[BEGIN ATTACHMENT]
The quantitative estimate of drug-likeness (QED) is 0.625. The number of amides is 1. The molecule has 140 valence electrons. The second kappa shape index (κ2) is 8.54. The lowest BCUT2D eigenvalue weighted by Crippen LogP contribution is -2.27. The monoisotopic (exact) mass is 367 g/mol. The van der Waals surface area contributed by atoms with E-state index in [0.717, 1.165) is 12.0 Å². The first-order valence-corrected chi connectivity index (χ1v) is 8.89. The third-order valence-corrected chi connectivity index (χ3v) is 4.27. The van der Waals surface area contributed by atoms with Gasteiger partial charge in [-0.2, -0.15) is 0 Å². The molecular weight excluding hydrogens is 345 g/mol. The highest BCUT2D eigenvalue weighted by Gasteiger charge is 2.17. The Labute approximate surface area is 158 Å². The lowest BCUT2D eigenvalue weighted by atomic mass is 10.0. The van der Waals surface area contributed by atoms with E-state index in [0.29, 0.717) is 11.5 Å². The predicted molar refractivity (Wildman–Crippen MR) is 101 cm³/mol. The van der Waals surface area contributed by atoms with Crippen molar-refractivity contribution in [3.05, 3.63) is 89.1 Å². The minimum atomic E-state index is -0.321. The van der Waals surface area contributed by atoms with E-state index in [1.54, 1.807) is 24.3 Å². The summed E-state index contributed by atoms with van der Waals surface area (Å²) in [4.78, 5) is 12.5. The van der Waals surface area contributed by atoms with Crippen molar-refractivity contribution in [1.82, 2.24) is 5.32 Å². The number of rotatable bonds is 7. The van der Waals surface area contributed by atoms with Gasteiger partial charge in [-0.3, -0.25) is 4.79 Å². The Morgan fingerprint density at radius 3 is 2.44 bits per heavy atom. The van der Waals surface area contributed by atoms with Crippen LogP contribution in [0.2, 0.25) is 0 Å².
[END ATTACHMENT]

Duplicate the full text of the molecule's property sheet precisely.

The quantitative estimate of drug-likeness (QED) is 0.625. The number of amides is 1. The molecule has 140 valence electrons. The second kappa shape index (κ2) is 8.54. The lowest BCUT2D eigenvalue weighted by Crippen LogP contribution is -2.27. The monoisotopic (exact) mass is 367 g/mol. The van der Waals surface area contributed by atoms with E-state index in [0.717, 1.165) is 12.0 Å². The first-order valence-corrected chi connectivity index (χ1v) is 8.89. The third-order valence-corrected chi connectivity index (χ3v) is 4.27. The van der Waals surface area contributed by atoms with Gasteiger partial charge in [-0.2, -0.15) is 0 Å². The molecular weight excluding hydrogens is 345 g/mol. The highest BCUT2D eigenvalue weighted by Gasteiger charge is 2.17. The Labute approximate surface area is 158 Å². The lowest BCUT2D eigenvalue weighted by atomic mass is 10.0. The van der Waals surface area contributed by atoms with E-state index in [0.29, 0.717) is 11.5 Å². The predicted molar refractivity (Wildman–Crippen MR) is 101 cm³/mol. The van der Waals surface area contributed by atoms with Crippen molar-refractivity contribution in [3.05, 3.63) is 89.1 Å². The minimum atomic E-state index is -0.321. The van der Waals surface area contributed by atoms with E-state index in [1.54, 1.807) is 24.3 Å². The summed E-state index contributed by atoms with van der Waals surface area (Å²) in [4.78, 5) is 12.5. The van der Waals surface area contributed by atoms with Crippen molar-refractivity contribution in [1.82, 2.24) is 5.32 Å². The number of rotatable bonds is 7. The van der Waals surface area contributed by atoms with Gasteiger partial charge in [-0.3, -0.25) is 4.79 Å². The Morgan fingerprint density at radius 3 is 2.44 bits per heavy atom. The van der Waals surface area contributed by atoms with Crippen LogP contribution in [0.2, 0.25) is 0 Å².